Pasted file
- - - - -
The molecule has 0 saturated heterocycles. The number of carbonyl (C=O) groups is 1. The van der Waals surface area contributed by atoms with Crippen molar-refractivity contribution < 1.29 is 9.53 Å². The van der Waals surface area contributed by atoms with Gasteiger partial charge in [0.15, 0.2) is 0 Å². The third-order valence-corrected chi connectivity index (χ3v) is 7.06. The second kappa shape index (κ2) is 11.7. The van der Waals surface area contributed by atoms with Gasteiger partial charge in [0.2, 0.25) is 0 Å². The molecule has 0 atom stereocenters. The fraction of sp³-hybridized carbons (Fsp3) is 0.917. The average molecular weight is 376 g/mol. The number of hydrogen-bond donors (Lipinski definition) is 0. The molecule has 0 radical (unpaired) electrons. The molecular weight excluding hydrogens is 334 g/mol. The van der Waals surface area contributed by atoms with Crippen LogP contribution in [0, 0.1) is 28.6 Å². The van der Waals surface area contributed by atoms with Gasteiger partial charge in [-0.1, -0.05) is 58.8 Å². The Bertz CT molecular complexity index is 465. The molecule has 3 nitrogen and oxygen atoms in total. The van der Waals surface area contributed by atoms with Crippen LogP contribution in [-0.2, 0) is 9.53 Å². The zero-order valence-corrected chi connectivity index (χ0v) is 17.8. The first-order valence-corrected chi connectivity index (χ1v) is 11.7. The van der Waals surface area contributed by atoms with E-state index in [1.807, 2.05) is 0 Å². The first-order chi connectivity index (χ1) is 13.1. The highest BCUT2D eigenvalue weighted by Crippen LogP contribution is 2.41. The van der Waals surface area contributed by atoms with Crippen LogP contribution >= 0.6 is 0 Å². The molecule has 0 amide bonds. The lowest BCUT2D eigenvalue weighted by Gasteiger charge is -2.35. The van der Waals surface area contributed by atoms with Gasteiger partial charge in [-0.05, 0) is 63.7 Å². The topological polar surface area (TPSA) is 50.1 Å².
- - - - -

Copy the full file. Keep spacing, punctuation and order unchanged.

The molecule has 0 saturated heterocycles. The number of carbonyl (C=O) groups is 1. The van der Waals surface area contributed by atoms with Crippen molar-refractivity contribution < 1.29 is 9.53 Å². The van der Waals surface area contributed by atoms with Gasteiger partial charge in [0.15, 0.2) is 0 Å². The third-order valence-corrected chi connectivity index (χ3v) is 7.06. The second kappa shape index (κ2) is 11.7. The van der Waals surface area contributed by atoms with Gasteiger partial charge in [0.2, 0.25) is 0 Å². The molecule has 0 atom stereocenters. The fraction of sp³-hybridized carbons (Fsp3) is 0.917. The average molecular weight is 376 g/mol. The number of hydrogen-bond donors (Lipinski definition) is 0. The molecule has 0 radical (unpaired) electrons. The molecular weight excluding hydrogens is 334 g/mol. The van der Waals surface area contributed by atoms with Crippen LogP contribution in [0, 0.1) is 28.6 Å². The van der Waals surface area contributed by atoms with Gasteiger partial charge in [-0.1, -0.05) is 58.8 Å². The Bertz CT molecular complexity index is 465. The molecule has 3 nitrogen and oxygen atoms in total. The van der Waals surface area contributed by atoms with Crippen LogP contribution in [-0.2, 0) is 9.53 Å². The zero-order valence-corrected chi connectivity index (χ0v) is 17.8. The first-order valence-corrected chi connectivity index (χ1v) is 11.7. The van der Waals surface area contributed by atoms with E-state index in [1.807, 2.05) is 0 Å². The first-order chi connectivity index (χ1) is 13.1. The highest BCUT2D eigenvalue weighted by Crippen LogP contribution is 2.41. The van der Waals surface area contributed by atoms with Crippen LogP contribution >= 0.6 is 0 Å². The molecule has 0 amide bonds. The lowest BCUT2D eigenvalue weighted by Gasteiger charge is -2.35. The van der Waals surface area contributed by atoms with Gasteiger partial charge in [-0.05, 0) is 63.7 Å². The topological polar surface area (TPSA) is 50.1 Å².